Moore’s vision for eti closely aligned with NETA’s mission, so he applied and was accepted for membership in the Association on behalf of his company. With eti as a NETA member, John became a key contributor to the Association’s impact on the electrical industry’s service quality.
1975-1980: eti opens three offices in California and Washington State.
NETA establishes electrical technician certification, publishes maintenance testing specifications, and hosts its first technical training conference
During the 1970s, eti’s growing reputation in the West as a quality service provider and several key customer opportunities helped fuel office expansion. By 1980, eti had offices in San Francisco, Los Angeles, and Seattle. As eti expanded, the company’s principles were instilled in the new office teams – past employees recall how committed eti’s leadership was to ensure that employees were highly trained, NETA certified, and executing the quality of services specified in the NETA standards.
Leadership at eti continued to support NETA by serving on the NETA Board of Directors, with Moore as NETA president from 1978-1979 and again from 1983-1984. In the early years of NETA, the Association’s Board of Directors worked to create the pillars of NETA’s contribution to the industry. They established the Standard for Acceptance Testing Specifications for Electrical Power Equipment and Systems, the standard for Maintenance Testing Specifications for Electrical Power Equipment and systems, along with the Standard for Electrical Testing Technician Certification, and NETA’s first technical training conference, held at Dunfey’s Hotel in Dallas, Texas.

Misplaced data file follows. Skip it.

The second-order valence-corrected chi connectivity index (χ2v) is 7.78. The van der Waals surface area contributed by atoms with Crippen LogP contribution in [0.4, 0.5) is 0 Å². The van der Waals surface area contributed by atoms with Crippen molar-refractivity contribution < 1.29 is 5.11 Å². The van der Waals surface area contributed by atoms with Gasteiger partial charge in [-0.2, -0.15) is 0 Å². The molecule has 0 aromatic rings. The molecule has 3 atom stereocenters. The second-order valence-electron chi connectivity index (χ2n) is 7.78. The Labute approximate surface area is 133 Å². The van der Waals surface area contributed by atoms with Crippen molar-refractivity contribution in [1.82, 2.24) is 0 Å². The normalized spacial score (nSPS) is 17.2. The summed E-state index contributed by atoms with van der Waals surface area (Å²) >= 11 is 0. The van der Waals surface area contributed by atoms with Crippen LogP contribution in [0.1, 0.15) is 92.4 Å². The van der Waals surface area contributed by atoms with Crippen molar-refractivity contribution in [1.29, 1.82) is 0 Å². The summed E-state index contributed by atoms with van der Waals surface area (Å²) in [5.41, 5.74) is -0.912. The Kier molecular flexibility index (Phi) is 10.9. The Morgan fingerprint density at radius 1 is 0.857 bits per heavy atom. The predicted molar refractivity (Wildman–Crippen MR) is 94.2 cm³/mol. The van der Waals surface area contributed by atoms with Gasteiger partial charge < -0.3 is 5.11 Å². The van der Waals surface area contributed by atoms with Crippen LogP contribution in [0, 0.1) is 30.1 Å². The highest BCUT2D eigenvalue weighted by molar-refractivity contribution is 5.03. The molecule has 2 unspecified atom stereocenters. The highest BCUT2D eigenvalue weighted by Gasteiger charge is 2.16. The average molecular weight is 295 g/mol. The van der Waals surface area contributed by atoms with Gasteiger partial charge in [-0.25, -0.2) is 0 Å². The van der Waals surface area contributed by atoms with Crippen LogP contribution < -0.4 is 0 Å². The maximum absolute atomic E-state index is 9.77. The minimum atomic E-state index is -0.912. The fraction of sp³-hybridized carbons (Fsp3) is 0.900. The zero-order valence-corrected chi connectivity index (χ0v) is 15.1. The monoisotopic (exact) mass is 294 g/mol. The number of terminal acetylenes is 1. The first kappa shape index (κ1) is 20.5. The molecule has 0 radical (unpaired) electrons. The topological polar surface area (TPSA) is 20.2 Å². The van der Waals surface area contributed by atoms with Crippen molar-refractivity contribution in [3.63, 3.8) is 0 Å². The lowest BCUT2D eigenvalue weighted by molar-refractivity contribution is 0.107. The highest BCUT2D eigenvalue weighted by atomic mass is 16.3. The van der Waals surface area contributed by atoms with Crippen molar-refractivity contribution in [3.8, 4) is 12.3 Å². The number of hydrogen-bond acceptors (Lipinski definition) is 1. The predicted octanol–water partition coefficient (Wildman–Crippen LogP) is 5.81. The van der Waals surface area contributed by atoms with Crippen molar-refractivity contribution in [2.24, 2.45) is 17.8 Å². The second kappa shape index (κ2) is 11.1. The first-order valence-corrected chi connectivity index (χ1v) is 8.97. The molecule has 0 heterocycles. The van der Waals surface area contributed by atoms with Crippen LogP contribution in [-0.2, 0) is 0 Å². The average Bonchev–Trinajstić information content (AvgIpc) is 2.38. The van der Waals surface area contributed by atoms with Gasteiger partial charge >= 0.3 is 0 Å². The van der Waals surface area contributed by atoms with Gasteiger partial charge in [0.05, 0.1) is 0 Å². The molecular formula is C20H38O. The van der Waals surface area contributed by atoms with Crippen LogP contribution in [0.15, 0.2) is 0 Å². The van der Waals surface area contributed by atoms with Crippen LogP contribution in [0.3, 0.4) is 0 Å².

The company’s technicians were among the first to earn the NETA Certification requiring that technicians be knowledgeable and experienced in performing testing services according to the acceptance and maintenance testing standards developed by the NETA Standard Review Council. NETA leadership wrote the NETA standards based on a collection of national standards designed to order different aspects of the electrical power industry. They included OSHA, IEC, IEEE, amongst others.
Throughout the 1980s and early 1990s, eti continued to expand, fueled as it was by increased government regulations, power industry deregulations, and the emergence of renewable energy exploration. As their testing and service business grew, they opened offices in Denver, Portland, San Diego, Las Vegas, Kansas City, Salt Lake City, Phoenix, Reno, and Albuquerque. By the early 1990s, eti had become a highly regarded testing company with a solid and dedicated customer base.
1991: eti is one of the first to comply with the new NETA accreditation process
In the early 1990s, NETA validated the need for third-party, independent testing firms involved in full-service testing, analysis, and maintenance of electrical power systems. The Association introduced a two-fold accreditation process to certify companies and their technicians. The leadership at eti participated in the program’s development and became one of the first to comply with the new NETA Accreditation process.
1995: Emerson Electric acquired eti and expanded its services and geographic footprint